Ending Addiction for Good

Marijuana Use: We Need a “Higher” Age Limit

People under the age of 25 do not have the capacity to make sound decisions about substance use or abuse. Their brains are still developing. With regard to marijuana, the logical conclusion to this argument is that the legal age for marijuana use, if a legal use age is to be established, is 25 years old, after the brain has completed its development. Read More

Here's what's good.

What's good is that you're not in charge. However, if you would suggest that the age limit for 420, alcohol, voting, driving, and making babies should be raised to 25, you would at least be making an intellectually honest argument.

While we're at it, let's halt

While we're at it, let's halt military enlistment for anyone under 25. I mean, if your brain isn't developed enough to use marijuana, should you be sent out to kill and die for the latest and greatest cause the government can come up with for killing and dying? Come to think of it, maybe we should all just live in the safety of our parents' homes until we're 25.

But seriously, does Mr. Taite think that just because HE let his weed-smoking get out of hand that EVERY young person is just a few tokes away from becoming psychologically addicted (I have seen no compelling proof that marijuana is PHYSICALLY addictive, like opiates, alcohol or nicotine)to marijuana. This is why, when it comes to drug policy, I take word of self-professed former addicts with a grain of salt. Unfortunately, it is not uncommon for them to emerge with pretty reactionary ideas.


Okay, then no voting, joining the military, driving or drinking alcohol until age 25 either. Young people will simply be considered children until mid-life, and the rest of us will be responsible for all of them.


You didn't mention why you believe marijuana is harmful. No one has ever died from using marijuana. Yet thousands of people die everyday from alcohol consumption, illegal drugs, and prescription medication.
It does not matter if their is an age restriction or legal restriction of any of these things. People are going to do what they are going to do.

I would rather let people

I would rather let people under 25 get high than let them join the military. Their brains aren't developed enough to realize how they are being manipulated for the use of politicians.

Nobody has died from

Nobody has died from marijuana, but many have died FOR marijuana. Nothing is harmless in excess. Shoot...one can cause themselves physical harm by drinking too much water. Marijauan is not a problem...it is a plant that grows naturally from the earth. People are the problem. People have problems. That will never changed. That said...brovao to this gentleman for helping others with problems!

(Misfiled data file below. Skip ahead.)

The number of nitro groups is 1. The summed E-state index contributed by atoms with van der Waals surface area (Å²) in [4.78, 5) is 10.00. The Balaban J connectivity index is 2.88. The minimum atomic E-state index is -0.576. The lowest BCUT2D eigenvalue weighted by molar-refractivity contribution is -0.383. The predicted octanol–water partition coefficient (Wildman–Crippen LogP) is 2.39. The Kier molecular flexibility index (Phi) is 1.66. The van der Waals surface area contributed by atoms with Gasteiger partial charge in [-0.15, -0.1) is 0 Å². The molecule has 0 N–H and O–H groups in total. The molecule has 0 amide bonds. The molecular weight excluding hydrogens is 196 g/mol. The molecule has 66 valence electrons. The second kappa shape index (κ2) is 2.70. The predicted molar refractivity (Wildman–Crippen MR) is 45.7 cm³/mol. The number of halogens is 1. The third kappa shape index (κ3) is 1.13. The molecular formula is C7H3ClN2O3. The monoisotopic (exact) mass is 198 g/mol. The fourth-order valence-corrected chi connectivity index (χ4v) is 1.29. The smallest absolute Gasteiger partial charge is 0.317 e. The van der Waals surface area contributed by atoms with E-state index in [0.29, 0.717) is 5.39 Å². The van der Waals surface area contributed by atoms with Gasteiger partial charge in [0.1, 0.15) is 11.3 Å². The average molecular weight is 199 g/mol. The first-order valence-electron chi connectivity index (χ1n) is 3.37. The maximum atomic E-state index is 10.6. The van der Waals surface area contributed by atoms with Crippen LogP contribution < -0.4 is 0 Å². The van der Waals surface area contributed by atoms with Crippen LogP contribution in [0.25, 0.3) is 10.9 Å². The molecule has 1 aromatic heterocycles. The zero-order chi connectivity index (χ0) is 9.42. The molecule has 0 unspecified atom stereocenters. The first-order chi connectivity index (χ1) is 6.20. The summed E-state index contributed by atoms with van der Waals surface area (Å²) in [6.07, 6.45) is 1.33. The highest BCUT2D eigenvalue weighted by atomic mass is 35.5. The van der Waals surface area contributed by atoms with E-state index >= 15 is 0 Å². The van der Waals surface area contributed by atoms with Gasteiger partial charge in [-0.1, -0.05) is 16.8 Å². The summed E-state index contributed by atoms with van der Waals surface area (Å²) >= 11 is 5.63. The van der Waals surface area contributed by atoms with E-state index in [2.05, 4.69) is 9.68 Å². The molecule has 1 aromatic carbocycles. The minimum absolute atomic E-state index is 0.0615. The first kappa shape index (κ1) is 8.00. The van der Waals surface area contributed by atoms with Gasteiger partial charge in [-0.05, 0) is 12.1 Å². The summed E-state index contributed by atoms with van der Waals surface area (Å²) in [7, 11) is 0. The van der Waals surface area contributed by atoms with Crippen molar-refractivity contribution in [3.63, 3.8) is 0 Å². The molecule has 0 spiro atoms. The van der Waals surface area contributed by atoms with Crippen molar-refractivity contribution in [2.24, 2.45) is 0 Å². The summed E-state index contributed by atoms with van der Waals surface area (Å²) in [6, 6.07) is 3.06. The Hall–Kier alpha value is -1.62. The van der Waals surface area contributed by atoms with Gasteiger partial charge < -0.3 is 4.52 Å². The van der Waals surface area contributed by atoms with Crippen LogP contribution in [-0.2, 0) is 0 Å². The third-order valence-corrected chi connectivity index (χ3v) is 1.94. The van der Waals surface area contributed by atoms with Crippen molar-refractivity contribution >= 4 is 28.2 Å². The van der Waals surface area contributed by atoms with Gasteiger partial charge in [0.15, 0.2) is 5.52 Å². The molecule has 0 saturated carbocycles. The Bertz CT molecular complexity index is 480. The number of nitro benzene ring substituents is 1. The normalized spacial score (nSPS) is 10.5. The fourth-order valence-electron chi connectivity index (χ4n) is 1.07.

Sorry for the typos.

Sorry for the typos.

Nothing Happens When You Smoke Marijuana

Richard's proposal is worth considering. Like him I smoked marijuana from age 16 until 30. It made me more withdrawn socially and definitely reduced my intellectual performance and capacity. No doubt, I derived a good deal of pleasure from smoking it, but anything that gives pleasure can lead to compulsive consumption. Marijuana has a place as medicine. And yes, nobody died from marijuana; but I do believe it does retard the social and neurological development of young minds. And I wish I had never started. Strangely, I stopped completely at age 30 when I realized this stuff was not contributing to my mental health.

Early age leads to abuse and early addiction

I believe you are completely correct with your assumption that upping the age limit would help prevent a lot of problems for pot smokers. This is true of drunks. In my experience most people who develop alcohol problems started a good bit before the legal age limit. The few that did not seemed to have suffered some sort of trauma as a young adult (wars, rape, etc).

See this article from SAMSHA (ATTC)for something more substantial than my experiences.

I believe this is true of any mood altering chemical. The earlier you lean on that crutch the more likely you are to become dependent on it.

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Richard Taite is CEO and founder of the Cliffside Malibu Treatment Center in Malibu, California and co-author of the book Ending Addiction for Good.


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